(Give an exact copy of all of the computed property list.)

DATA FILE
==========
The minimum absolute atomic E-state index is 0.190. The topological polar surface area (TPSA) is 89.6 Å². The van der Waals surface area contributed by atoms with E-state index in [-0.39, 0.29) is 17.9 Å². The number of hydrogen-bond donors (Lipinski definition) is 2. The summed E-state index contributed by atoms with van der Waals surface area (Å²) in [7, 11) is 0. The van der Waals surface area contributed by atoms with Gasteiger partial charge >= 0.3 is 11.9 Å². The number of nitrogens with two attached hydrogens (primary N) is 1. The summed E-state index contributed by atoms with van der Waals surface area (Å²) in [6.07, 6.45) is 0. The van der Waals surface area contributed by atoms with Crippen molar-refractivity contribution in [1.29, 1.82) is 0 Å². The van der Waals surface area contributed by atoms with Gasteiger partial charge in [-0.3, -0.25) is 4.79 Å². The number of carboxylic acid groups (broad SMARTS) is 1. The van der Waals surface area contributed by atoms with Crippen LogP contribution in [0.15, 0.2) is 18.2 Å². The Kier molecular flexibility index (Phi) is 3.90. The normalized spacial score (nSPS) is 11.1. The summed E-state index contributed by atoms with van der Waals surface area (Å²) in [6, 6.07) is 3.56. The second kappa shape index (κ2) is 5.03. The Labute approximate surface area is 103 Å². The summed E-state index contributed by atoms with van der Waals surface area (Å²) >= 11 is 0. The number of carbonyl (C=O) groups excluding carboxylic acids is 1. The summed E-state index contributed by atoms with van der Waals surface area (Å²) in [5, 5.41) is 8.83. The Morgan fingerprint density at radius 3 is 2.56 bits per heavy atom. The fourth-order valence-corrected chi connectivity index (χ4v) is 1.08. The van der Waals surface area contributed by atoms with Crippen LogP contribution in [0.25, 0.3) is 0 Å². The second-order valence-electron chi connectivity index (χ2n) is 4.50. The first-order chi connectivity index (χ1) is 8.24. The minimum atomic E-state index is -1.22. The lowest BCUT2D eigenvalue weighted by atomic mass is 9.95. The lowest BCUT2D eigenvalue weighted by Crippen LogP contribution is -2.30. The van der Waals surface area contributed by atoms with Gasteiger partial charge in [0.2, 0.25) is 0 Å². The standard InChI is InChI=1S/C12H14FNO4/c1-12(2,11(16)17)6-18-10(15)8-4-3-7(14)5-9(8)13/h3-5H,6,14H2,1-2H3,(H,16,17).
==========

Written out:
The minimum absolute atomic E-state index is 0.190. The topological polar surface area (TPSA) is 89.6 Å². The van der Waals surface area contributed by atoms with E-state index in [-0.39, 0.29) is 17.9 Å². The number of hydrogen-bond donors (Lipinski definition) is 2. The summed E-state index contributed by atoms with van der Waals surface area (Å²) in [7, 11) is 0. The van der Waals surface area contributed by atoms with Gasteiger partial charge >= 0.3 is 11.9 Å². The number of nitrogens with two attached hydrogens (primary N) is 1. The summed E-state index contributed by atoms with van der Waals surface area (Å²) in [6.07, 6.45) is 0. The van der Waals surface area contributed by atoms with Crippen molar-refractivity contribution in [1.29, 1.82) is 0 Å². The van der Waals surface area contributed by atoms with Gasteiger partial charge in [-0.3, -0.25) is 4.79 Å². The number of carboxylic acid groups (broad SMARTS) is 1. The van der Waals surface area contributed by atoms with Crippen LogP contribution in [0.15, 0.2) is 18.2 Å². The Kier molecular flexibility index (Phi) is 3.90. The normalized spacial score (nSPS) is 11.1. The summed E-state index contributed by atoms with van der Waals surface area (Å²) in [6, 6.07) is 3.56. The second kappa shape index (κ2) is 5.03. The Labute approximate surface area is 103 Å². The summed E-state index contributed by atoms with van der Waals surface area (Å²) >= 11 is 0. The number of carbonyl (C=O) groups excluding carboxylic acids is 1. The summed E-state index contributed by atoms with van der Waals surface area (Å²) in [5, 5.41) is 8.83. The Morgan fingerprint density at radius 3 is 2.56 bits per heavy atom. The fourth-order valence-corrected chi connectivity index (χ4v) is 1.08. The van der Waals surface area contributed by atoms with Crippen LogP contribution in [0.25, 0.3) is 0 Å². The second-order valence-electron chi connectivity index (χ2n) is 4.50. The first-order chi connectivity index (χ1) is 8.24. The minimum atomic E-state index is -1.22. The lowest BCUT2D eigenvalue weighted by atomic mass is 9.95. The lowest BCUT2D eigenvalue weighted by Crippen LogP contribution is -2.30. The van der Waals surface area contributed by atoms with Gasteiger partial charge in [0.2, 0.25) is 0 Å². The standard InChI is InChI=1S/C12H14FNO4/c1-12(2,11(16)17)6-18-10(15)8-4-3-7(14)5-9(8)13/h3-5H,6,14H2,1-2H3,(H,16,17).